I write on the bus, basically exclusively on the bus. I have a 40 minute block in the morning where I’m getting out about 1200 words, and I have another 40 minute block on my way home in the afternoon where I usually match or surpass the amount written that morning. The fact that I know the story so well and have hammered out all the actual stuff that happens makes this a bit easier, but by a week in honestly I think the rhythm of writing in two focused blocks helps me get all those words out.

This is not to say there haven’t been surprises along the way. The chapter structure has shifted a little. Characters I definitely did not expect to show up came into the story. Characters I thought I knew quite well showed me a whole different side to them. Despite all that meticulous planning and the rigidity of my writing schedule, the actual writing part of this project still feels very organic, which I think is a good sign.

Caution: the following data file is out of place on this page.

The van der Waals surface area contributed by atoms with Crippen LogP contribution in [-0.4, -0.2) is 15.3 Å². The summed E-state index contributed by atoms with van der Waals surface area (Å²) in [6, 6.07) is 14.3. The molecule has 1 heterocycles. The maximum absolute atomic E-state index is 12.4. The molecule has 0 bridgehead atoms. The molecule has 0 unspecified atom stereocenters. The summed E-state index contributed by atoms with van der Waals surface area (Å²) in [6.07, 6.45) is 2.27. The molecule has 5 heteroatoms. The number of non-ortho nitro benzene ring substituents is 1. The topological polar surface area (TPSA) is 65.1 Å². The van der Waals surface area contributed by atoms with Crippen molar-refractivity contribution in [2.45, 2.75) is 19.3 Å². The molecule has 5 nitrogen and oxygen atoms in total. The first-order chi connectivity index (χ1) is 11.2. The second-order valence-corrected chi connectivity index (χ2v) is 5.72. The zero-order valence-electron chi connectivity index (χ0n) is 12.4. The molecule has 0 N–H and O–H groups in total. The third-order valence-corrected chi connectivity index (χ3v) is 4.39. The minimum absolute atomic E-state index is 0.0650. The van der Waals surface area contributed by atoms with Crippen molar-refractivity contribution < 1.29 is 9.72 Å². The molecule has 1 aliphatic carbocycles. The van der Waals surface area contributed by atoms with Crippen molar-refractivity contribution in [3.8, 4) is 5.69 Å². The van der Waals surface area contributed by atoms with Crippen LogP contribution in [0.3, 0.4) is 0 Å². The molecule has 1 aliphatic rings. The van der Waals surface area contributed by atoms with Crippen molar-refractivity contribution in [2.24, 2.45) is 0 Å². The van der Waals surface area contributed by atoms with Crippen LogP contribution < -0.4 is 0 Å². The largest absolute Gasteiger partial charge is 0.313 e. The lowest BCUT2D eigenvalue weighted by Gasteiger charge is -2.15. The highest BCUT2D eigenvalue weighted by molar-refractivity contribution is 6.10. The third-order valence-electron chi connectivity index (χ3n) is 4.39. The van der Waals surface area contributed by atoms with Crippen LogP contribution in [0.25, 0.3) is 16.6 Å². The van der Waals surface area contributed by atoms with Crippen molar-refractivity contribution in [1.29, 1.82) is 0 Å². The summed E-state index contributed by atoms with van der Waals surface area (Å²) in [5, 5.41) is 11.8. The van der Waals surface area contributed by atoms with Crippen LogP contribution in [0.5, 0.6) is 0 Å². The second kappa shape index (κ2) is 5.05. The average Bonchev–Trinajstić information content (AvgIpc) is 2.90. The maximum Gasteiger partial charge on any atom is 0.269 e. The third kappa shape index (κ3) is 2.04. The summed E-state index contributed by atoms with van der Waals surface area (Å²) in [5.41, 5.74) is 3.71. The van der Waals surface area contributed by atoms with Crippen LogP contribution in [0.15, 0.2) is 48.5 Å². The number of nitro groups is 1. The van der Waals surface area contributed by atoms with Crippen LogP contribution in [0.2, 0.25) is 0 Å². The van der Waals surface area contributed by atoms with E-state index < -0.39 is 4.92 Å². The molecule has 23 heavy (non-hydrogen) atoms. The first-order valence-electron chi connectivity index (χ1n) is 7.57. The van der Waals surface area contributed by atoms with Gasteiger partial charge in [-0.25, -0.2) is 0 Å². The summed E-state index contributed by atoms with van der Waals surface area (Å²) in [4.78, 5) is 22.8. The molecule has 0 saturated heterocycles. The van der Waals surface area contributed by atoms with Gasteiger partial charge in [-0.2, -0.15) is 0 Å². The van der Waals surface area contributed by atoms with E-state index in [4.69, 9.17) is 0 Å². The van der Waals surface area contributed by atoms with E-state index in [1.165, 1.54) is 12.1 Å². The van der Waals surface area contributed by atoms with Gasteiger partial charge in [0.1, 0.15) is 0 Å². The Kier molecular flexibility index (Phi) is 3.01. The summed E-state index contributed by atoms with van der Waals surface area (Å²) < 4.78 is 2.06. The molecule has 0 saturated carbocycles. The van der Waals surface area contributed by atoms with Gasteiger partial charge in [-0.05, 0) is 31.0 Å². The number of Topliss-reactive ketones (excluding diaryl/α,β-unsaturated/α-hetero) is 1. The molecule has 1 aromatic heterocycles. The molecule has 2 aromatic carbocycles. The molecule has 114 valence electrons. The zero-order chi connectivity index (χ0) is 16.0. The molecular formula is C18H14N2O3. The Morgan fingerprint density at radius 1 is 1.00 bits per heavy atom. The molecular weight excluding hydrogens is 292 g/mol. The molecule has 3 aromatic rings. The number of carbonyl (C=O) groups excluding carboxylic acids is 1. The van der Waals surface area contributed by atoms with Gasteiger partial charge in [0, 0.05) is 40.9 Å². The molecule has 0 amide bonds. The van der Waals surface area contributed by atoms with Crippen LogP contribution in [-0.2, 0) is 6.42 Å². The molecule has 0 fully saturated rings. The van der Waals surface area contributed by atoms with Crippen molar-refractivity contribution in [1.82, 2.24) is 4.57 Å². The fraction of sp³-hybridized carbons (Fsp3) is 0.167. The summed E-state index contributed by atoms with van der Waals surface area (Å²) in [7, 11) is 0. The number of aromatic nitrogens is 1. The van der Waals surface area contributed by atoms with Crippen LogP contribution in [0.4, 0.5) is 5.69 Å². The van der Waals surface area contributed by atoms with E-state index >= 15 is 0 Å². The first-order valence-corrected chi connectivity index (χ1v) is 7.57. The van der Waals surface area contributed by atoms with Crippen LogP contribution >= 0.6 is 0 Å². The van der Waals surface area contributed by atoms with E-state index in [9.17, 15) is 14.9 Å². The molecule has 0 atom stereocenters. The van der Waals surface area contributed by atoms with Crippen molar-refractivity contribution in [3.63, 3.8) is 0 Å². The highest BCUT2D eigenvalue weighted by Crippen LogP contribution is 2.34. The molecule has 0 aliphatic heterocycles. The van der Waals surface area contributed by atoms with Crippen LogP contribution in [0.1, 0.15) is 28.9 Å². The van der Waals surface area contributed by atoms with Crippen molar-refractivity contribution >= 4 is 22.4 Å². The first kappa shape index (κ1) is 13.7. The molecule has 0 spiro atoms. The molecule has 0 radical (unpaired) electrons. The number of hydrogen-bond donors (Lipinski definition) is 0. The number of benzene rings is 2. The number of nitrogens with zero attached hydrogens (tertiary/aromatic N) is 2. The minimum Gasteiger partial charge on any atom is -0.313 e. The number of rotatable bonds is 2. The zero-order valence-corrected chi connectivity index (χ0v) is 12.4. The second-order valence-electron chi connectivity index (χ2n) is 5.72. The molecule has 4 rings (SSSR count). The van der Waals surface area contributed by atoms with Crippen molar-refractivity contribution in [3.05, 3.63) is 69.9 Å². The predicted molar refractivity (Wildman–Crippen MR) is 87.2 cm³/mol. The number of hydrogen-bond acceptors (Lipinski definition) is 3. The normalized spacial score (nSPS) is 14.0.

Step 5: Progress monitoring is key

And we're back to my dear old friend Excel which you may have noticed I use for basically everything.

And we’re back to my dear old friend Excel which you may have noticed I use for basically everything.

I keep a spreadsheet where I track daily writing, log whether it’s writing or planning or blogging or what, and where I track my queries. I also keep a list of books I’ve read in here. Look, I just like lists, ok? That’s not a crime.

Usually I just have this log because I like data, but for this project it’s vital to track and monitor how closely I’m following that week-by-week project plan I’ve got over in Evernote. Doing this showed me that this weekend HOLY SHIT I was actually far enough ahead of schedule that I could take a break from writing. Which was good because I had Proper Adult Things to do this weekend like cook Father’s Day brunch for my partner and organize the hellhole which was once my closet and play with my kid and install a new saddle on my bike. Also somehow I drank an entire jug of orange juice in a single day. That was super important, and frankly, I feel rather accomplished.